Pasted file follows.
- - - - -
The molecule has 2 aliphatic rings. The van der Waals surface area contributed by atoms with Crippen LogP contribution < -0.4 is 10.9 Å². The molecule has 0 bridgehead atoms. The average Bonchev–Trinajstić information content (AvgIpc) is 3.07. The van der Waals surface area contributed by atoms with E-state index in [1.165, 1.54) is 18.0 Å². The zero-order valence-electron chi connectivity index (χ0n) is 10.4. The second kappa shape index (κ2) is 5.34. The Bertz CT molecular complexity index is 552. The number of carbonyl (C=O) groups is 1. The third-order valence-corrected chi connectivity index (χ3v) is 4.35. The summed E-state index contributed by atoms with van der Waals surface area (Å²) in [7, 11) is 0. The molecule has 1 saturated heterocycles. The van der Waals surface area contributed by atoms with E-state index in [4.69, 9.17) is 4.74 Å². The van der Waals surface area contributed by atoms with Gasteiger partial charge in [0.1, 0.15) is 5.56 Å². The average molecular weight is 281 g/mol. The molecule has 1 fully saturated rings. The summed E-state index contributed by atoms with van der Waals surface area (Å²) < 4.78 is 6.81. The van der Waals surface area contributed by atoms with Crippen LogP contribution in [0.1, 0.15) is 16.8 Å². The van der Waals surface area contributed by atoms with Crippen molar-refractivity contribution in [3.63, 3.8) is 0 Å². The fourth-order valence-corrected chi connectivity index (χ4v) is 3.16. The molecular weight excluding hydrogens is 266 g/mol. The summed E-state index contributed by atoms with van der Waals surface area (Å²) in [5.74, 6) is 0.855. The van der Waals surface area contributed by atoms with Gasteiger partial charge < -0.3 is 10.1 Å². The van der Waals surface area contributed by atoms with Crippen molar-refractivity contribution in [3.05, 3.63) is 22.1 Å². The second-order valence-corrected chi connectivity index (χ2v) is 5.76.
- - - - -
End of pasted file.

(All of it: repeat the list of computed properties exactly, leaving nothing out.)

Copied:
The molecule has 2 aliphatic rings. The van der Waals surface area contributed by atoms with Crippen LogP contribution < -0.4 is 10.9 Å². The molecule has 0 bridgehead atoms. The average Bonchev–Trinajstić information content (AvgIpc) is 3.07. The van der Waals surface area contributed by atoms with E-state index in [1.165, 1.54) is 18.0 Å². The zero-order valence-electron chi connectivity index (χ0n) is 10.4. The second kappa shape index (κ2) is 5.34. The Bertz CT molecular complexity index is 552. The number of carbonyl (C=O) groups is 1. The third-order valence-corrected chi connectivity index (χ3v) is 4.35. The summed E-state index contributed by atoms with van der Waals surface area (Å²) in [7, 11) is 0. The molecule has 1 saturated heterocycles. The van der Waals surface area contributed by atoms with E-state index in [4.69, 9.17) is 4.74 Å². The van der Waals surface area contributed by atoms with Gasteiger partial charge in [0.1, 0.15) is 5.56 Å². The average molecular weight is 281 g/mol. The molecule has 1 fully saturated rings. The summed E-state index contributed by atoms with van der Waals surface area (Å²) < 4.78 is 6.81. The van der Waals surface area contributed by atoms with Crippen LogP contribution in [0.1, 0.15) is 16.8 Å². The van der Waals surface area contributed by atoms with Crippen molar-refractivity contribution in [3.63, 3.8) is 0 Å². The fourth-order valence-corrected chi connectivity index (χ4v) is 3.16. The molecular weight excluding hydrogens is 266 g/mol. The summed E-state index contributed by atoms with van der Waals surface area (Å²) in [5.74, 6) is 0.855. The van der Waals surface area contributed by atoms with Gasteiger partial charge < -0.3 is 10.1 Å². The van der Waals surface area contributed by atoms with Crippen molar-refractivity contribution in [3.05, 3.63) is 22.1 Å². The second-order valence-corrected chi connectivity index (χ2v) is 5.76.